Four finalist spots were up for grabs at the National Poetry Slam semifinals on Friday at the Overture Center, where 20 contenders battled with words after a week's worth of bouts and last-minute practicing throughout downtown Madison. One highlight bout pitted defending the 2007 champion team from Charlotte against those from Baltimore, Chicago, Oakland, and St. Paul, which brought the talents of recent expat Kyle "El Guante" Myhre back to a local stage.
Competing as Soap Boxing, St. Paul put up a valiant fight with their wits and words, but ultimately came in fourth on Friday with a combined score of 112.8, behind the winning Charlotte team as well as the Chicago and Baltimore squads but ahead of Oakland.
The Minnesotans commented on individuality within society's confines. One competitor in the first round spoke about Legos and their unique possibilities, each color being equally valued, and the creativity that can be discovered by throwing out the directions for pre-planned structures. El Guante's piece, meanwhile, scoffed at small talk and the question of what one does for a living.
One particular crowd-please was performed by a competitor from third-place Slamicide of Baltimore, which scored barely ahead of St. Paul with 113.6 points. This poet focused on how sick he was of beautiful -- but unintelligent -- women. "While beauty is only a light switch away," he slammed, "you can't turn off stupid." A cerebral "badonkadonk," he continued, was much more attractive than a woman with the skeletal structure to match up with the Golden Ratio. "Who we really should be lauding," he said, "are the woman who actually know what the Golden Ratio is."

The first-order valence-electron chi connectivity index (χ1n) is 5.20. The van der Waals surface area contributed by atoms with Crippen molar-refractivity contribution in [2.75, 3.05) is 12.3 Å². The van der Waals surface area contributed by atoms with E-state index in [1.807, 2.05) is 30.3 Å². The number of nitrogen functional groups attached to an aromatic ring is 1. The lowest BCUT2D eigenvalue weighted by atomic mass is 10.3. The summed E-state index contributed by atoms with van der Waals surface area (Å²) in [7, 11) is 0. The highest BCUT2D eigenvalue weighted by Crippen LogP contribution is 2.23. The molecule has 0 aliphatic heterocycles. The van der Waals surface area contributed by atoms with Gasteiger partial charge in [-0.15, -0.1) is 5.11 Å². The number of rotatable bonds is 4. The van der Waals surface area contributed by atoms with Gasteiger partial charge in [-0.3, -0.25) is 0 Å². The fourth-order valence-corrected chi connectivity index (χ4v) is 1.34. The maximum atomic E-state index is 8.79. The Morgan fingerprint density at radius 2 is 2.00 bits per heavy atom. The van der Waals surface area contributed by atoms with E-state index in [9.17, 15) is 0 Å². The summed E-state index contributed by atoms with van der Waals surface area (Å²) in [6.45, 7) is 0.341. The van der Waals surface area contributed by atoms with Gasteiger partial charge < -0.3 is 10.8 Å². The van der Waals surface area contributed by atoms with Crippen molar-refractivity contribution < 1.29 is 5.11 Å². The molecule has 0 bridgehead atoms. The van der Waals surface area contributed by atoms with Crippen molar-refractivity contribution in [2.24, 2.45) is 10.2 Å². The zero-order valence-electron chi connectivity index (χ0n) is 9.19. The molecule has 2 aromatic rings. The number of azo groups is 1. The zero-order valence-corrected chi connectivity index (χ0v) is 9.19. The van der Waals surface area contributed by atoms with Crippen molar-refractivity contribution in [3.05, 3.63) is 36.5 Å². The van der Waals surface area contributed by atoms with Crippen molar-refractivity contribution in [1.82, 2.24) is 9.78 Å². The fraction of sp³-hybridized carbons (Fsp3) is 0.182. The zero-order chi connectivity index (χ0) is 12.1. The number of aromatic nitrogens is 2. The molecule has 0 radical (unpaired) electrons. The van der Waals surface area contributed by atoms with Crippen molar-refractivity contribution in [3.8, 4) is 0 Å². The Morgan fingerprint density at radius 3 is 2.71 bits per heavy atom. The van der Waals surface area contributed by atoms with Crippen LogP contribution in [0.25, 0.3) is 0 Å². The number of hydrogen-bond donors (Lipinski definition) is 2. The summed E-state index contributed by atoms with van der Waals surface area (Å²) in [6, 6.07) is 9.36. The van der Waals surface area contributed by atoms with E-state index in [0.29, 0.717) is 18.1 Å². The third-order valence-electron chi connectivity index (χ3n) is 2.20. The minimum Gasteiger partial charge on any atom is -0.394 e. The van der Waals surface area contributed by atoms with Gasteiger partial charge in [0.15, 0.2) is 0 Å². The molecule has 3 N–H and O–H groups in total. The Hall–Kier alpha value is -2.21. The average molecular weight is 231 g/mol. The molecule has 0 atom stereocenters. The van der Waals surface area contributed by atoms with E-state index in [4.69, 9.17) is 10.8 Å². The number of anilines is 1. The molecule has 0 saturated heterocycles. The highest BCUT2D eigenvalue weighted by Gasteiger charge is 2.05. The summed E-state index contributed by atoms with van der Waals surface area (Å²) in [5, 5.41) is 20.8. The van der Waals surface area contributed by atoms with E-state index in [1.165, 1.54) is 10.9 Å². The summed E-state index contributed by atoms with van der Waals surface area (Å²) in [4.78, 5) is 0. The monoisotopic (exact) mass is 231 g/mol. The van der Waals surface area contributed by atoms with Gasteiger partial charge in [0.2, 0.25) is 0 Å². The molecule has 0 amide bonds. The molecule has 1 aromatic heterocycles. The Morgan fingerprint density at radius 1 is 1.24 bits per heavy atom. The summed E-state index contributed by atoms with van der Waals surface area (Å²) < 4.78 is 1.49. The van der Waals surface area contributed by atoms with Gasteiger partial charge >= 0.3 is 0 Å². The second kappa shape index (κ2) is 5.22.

Another poem that won over the audience was a piece on water pollution from Mental Graffiti of Chicago, which finished second with 114.8 points. "Civilization cannot be sustained on tears alone," lamented the performer.
First-place SlamCharlotte, which inched ahead of the rest of the field with 115.5 points, elicited cheers and stomping from the enthusiastic crowd with its bawdy group pieces.
These pieces rejected the idea of how women are supposed to speak and act -- "And if you don't like it, you can suck my dick!" two female competitors jeered with hand gestures -- while also lauding beautiful women. "Have you ever met a girl who was so beautiful," asked two young men in the piece, "you wanted to kneel down and kiss her father's balls?"
Other performances were particularly moving and political, such as on from an Oakland poet about Barack Obama that evoked concerns many African Americans have with the current election.
"I'mma need you to remember that Obama is half white," she declared. "He is not going to take the face off the front of the quarter and replace it with a fried chicken." The poet continued, voicing a common fear. "Obama cannot stand for change because people fear change and his days may be numbered," she proclaimed, referencing the spate of assassinated leaders from an earlier generation, including Malcom X and Martin Luther King, Jr. "This country has a history of taking black men with potential and ending their lives," she concluded. "So I'mma need you to remember that Obama…is half white."
Ultimately, Charlotte's strong showing in both the funny and serious realms of slam --one piece described a girl being beaten to death by her boyfriend and one called for "all our boys" to be brought home from Iraq -- ended with its high combined score.
Three other finalists were crowned at Overture on Friday. Austin Poetry Slam won its bout, as did Boston Cantab and louderARTS from New York City. All four will compete in the National Poetry Slam 2008 finals, which will at 7 p.m. on Saturday, August 9 at the Overture Center. Tickets are $25, and can be purchased at the venue.